For the past few decades, global warming and extreme weather have posed an increasing threat to the Earth’s ecology and human civilization.
Having drawn worldwide attention to the climate crisis, the 26th UN Climate Change Conference of the Parties (COP26) culminated in the Glasgow Climate Pact.
In the agreement, nearly 200 countries committed to cutting carbon dioxide emissions by 45 percent by 2030 and to achieve net-zero carbon emissions by 2050.
In the opening speech of the “Sustainability: Solutions for Our Earth” forum on Earth Day, April 22, President Tsai Ing-wen (蔡英文) said: “Most countries around the world are talking about achieving net-zero carbon emissions by 2050, and Taiwan is actively preparing to take steps toward this goal.”
With the support of the Ministry of Science and Technology, National Tsing Hua University and the Chang Chun Group have since 2014 invested NT$700 million (US$25.28 million) to advance the research and innovation needed to achieve net-zero emissions.
Under the supervision of program director and chemical engineering professor Jang Shi-Shang (鄭西顯), this cooperation of academia and industry on green technologies is focused on using artificial intelligence (AI) technology to cut emissions, recycle carbon emissions and produce acetic acid. The team presented their research and findings at a ministry event on Wednesday last week.
Reducing carbon emissions, net-zero emissions, carbon capture and carbon taxes are the latest and hottest technologies and talking points within the industry. These technologies will play a vital role in the economic development of regions around the world.
As a result, countries are dedicating time and effort to developing necessary technologies and establishing a regulatory framework.
It is a race against time for existing and future generations — and for the millions of species on Earth.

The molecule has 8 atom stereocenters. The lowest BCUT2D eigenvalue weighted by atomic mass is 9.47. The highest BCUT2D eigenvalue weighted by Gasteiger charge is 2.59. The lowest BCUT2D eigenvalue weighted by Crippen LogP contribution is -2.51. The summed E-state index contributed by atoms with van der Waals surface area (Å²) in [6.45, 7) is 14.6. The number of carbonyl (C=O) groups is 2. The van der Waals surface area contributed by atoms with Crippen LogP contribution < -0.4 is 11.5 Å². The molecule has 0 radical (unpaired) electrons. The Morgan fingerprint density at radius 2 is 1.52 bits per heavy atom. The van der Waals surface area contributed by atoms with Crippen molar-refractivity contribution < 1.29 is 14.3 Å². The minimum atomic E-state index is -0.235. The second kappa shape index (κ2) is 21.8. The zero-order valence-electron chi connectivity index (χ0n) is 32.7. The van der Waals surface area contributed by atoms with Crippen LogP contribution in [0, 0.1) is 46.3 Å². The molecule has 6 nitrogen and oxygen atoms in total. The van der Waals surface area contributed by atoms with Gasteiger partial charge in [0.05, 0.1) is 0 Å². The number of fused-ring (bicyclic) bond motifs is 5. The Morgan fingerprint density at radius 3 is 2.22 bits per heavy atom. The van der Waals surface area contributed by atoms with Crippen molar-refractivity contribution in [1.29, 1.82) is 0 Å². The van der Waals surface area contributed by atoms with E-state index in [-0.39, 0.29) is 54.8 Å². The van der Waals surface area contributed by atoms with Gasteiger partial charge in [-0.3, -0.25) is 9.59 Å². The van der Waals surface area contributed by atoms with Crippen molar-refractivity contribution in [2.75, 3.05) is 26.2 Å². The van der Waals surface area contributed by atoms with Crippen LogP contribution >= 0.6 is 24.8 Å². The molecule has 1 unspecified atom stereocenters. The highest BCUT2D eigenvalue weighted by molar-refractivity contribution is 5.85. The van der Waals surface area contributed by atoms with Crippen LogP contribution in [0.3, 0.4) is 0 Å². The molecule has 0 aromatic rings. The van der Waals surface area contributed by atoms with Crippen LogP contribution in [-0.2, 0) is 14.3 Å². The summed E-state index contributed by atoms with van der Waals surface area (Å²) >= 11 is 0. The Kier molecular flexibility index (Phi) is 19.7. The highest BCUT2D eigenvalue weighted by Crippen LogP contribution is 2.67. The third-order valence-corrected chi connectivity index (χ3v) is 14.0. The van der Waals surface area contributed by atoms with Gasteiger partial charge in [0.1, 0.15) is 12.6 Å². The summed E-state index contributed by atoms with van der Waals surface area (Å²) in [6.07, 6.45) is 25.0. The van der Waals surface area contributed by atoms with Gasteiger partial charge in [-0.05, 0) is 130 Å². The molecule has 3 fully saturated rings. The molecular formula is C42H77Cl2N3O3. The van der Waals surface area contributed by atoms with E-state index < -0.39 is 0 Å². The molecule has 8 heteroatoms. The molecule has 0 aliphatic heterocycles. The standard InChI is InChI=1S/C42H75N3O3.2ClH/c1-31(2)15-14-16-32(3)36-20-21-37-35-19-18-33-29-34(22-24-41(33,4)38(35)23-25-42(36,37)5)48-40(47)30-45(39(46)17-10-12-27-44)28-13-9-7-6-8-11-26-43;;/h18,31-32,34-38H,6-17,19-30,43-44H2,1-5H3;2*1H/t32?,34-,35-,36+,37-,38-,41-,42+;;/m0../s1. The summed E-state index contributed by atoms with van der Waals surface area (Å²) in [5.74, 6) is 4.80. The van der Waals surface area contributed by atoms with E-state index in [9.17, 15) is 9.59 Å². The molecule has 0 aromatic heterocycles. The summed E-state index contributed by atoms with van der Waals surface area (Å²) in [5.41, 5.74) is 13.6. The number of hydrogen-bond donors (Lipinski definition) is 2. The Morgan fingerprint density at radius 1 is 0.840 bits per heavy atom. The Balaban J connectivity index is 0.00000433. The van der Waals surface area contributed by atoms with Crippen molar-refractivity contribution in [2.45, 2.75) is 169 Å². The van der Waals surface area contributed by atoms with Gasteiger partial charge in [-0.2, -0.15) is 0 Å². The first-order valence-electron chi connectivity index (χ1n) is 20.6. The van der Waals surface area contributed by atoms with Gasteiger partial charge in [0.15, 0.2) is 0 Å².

British entrepreneur and environmentalist Dale Vince founded the venture Skydiamond. Inspired by a concept “taken from the sky,” it took the company five years of research and development to perfect the process of using solar and wind power to turn atmospheric carbon into eco-friendly diamonds.
Elliot Berger wrote a song titled Diamond Sky, with the lyrics: “Moving with the wind / We are free falling now...” The incredible thing is that the name of the song could become a reality.
The Taiwan-based Yuen Foong Yu Paper Manufacturing Group has been focused on green production. Company founder Ho Chuan (何壽川) was quoted as saying the following at a forum on net-zero emissions and sustainability: “If we could develop products that make urine and feces waste a thing of the past, then the money would roll in.”
It was a colorful way of expressing the concept of zero-waste emisssions, an aspiration that all of the companies committed to environmental responsibility are striving to realize.
Whether the goal is zero-impact sky diamonds or net-zero pee and poo, they are technologies based on a circular economy. Only by recycling emissions such as carbon dioxide can we introduce new values and create a sustainable future.
By working hard to create a greener future, we have shown that ethics and economics are of equal importance. Let us work shoulder to shoulder and strive for a future with a sky full of diamonds.
Chen Sinn-wen is professor of chemical engineering and senior vice president of National Tsing Hua University.
Translated by Rita Wang
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